(PRWEB) April 13, 2012
US Air Force Renewable Energy Fact Sheet
Current as of April 6, 2012
- The Air Force is a significant part of our nation’s strategy to establish greater energy security and become more energy efficient through conservation and use of alternative and renewable energy sources.
- To successfully achieve the Air Force mission to fly, fight, and win in air, space, and cyberspace, the Air Force must have assured access to reliable supplies of energy, such as renewable energy, when and where we need it in support of the mission.
- Greater use of renewable energy and alternative fuels has positive environmental benefits by reducing greenhouse gas and other air emissions associated with fossil fuel combustion.
- The Air Force goal of obtaining 1 gigawatt, which is equal to 1,000 megawatts (MW), of renewable energy by 2016 is a step toward a goal of 25% of all installation electricity use coming from renewable sources by 2025.
- Progress to date:
o FY 2011: 6% of facility energy came from renewables.
o Currently: 131 projects at 56 installations generating 37 MW including wind, solar, ground source thermal, landfill gas, and others.
o 50 additional projects under construction or awarded adding 19 MW.
o The Air Force is the #2 renewable energy user in the federal government.
- Two examples of these projects include:
o Massachusetts Military Reservation has 3 wind turbines that produce 4.5 MW. This partnership with the Army National Guard will save $26M over its lifetime.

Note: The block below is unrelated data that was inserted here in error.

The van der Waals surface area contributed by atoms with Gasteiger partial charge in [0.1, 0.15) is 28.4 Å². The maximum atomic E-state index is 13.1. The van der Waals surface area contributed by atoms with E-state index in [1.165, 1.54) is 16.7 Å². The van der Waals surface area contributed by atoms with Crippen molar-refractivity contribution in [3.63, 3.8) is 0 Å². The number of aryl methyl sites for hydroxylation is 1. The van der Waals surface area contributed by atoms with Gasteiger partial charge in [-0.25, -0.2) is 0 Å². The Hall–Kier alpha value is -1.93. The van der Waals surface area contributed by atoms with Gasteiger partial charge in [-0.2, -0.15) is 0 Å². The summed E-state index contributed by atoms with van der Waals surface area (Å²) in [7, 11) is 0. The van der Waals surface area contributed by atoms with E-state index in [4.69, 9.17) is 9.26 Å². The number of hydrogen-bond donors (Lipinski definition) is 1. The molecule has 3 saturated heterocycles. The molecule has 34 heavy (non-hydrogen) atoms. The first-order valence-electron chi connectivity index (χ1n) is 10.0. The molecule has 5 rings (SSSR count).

o Nellis Air Force Base, Nevada has a solar array that spans 140 acres generating 14 MW, saving the base about $1M a year. When constructed, it was the largest photovoltaic array in North America.
- Over the next 3 years, the Air Force has 21 more renewable power-purchase projects planned with 148 MW capacity expected.
- The Air Force is partnering with private sector and government entities for the development and testing of alternative and renewable energy sources that meet our specifications for operational use with limited or no upfront costs to the government.
- Another of the tools the Air Force has are Enhanced Use Leases (EULs) which allow the Air Force to lease its land to third parties who build renewable energy generation facilities and then sell the power into the market place or back to the Air Force at a discount.
- The Air Force has 6 Energy EULs planned for the next 3 years that will total 610 MW. Projects include:
o Hill AFB, Utah – 15 MW waste-to-energy project and a 15 - 20 MW photovoltaic array slated for construction in 2013.
o Edwards AFB, California – 350-440 MW photovoltaic array slated for construction between 2014 and 2016.